Talks on mine's rezoning halted
Hernando County's attorney tells an official they would be illegal.
By DAN DEWITT
Published March 12, 2007
BROOKSVILLE - Jake Varn, a Tallahassee development lawyer, set up a series of meetings with Hernando County commissioners Thursday to discuss Florida Rock Industries' plan to build a subdivision on the grounds of its rock mine north of Brooksville.
But before the meetings could start, County Attorney Garth Coller advised Commissioner Rose Rocco that the rezoning of the mine is considered a quasijudicial matter.
He told her that meeting with Varn and other Florida Rock representatives would violate state law and taint her future decision, she said, just like the ruling of a judge who had discussed a case with a lawyer outside of court.
Coller, citing attorney-client confidentiality, said he could not comment on his advice to Rocco. But he did say his position has not changed over the years and that it is backed up by law.
"That statute speaks for itself. It's very clear," Coller said.
In practice, though, developers and their representatives routinely meet in private with commissioners to talk about projects, said Linda Shelley, a lawyer who works at the same firm as Varn and has been involved with Florida Rock's plans.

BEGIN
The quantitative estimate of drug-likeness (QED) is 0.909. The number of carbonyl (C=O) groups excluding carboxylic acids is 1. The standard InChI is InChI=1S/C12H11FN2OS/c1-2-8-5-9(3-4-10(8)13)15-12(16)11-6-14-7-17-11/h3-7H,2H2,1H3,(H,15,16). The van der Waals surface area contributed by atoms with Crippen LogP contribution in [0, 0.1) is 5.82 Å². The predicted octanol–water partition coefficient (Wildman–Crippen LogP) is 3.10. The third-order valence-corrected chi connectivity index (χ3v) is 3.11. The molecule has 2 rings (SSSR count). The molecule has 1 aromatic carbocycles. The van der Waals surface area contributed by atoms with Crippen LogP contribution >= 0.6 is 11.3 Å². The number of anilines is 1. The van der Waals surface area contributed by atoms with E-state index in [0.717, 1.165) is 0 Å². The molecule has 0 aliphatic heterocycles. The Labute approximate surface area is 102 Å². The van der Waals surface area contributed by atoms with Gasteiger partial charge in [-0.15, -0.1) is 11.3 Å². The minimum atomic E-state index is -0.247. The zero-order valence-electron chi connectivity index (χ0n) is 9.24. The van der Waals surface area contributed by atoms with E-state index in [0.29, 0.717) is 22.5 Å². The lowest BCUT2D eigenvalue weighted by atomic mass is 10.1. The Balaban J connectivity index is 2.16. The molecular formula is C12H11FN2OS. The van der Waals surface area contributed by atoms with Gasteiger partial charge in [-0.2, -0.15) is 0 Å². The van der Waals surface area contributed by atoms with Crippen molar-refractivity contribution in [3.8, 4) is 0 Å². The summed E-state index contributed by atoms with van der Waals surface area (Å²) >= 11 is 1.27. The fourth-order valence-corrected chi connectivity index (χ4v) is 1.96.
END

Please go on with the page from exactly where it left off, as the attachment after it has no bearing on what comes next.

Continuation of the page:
"Most local governments allow people to talk to local officials," said Shelley, the former secretary of the state Department of Community Affairs. "Theoretically, you could take it to an extreme where nobody could talk to an elected official."
At least on a future zoning case, she said.
By law, those cases are considered quasijudicial hearings, meaning the elected officials must cast votes based only on information provided at the meetings.
Florida Rock, which wants permission to build golf courses, shops and about 4,500 houses on its 4,282-acre rock mine, is also requesting a change to the comprehensive plan. Developers can discuss comprehensive plan matters with individual commissioners outside of public meetings.
That, originally, was Varn's intention, Rocco said, but Coller said it was impossible to separate comprehensive plan questions from zoning issues. Tom Barnette, who said he plans to work as a public relations consultant for Varn's firm, was also at the aborted meeting Thursday; so was Cliff Manuel, president of Coastal Engineering Associates, as well as Florida Rock officials.
Commissioner Diane Rowden said she was surprised Coller took such a strict line. In the past, for example, representatives of Sierra Properties LLC have talked with her about their plans for the Hickory Hill subdivision in Spring Lake. So have citizen activists who oppose the development.
But she also approved of Coller's advice and disagreed with a suggestion from Barnette, who was formerly a registered lobbyist for Sierra Properties, that the county pass a law allowing private discussions about zoning.
She did agree with him on one other point though: Both said they favored holding a workshop to allow residents and Florida Rock's representatives to talk about the future of the mine, which is nearly played out.
"The best solution to educating the commissioners is to hold a workshop so things are completely transparent and open," Barnette said.
"I think these decisions need to be based on the facts," Rowden said. "Lobbyists are always going to slant the information in their favor and make it sound wonderful."
Dan DeWitt can be reached at email@example.com or 352754-6116.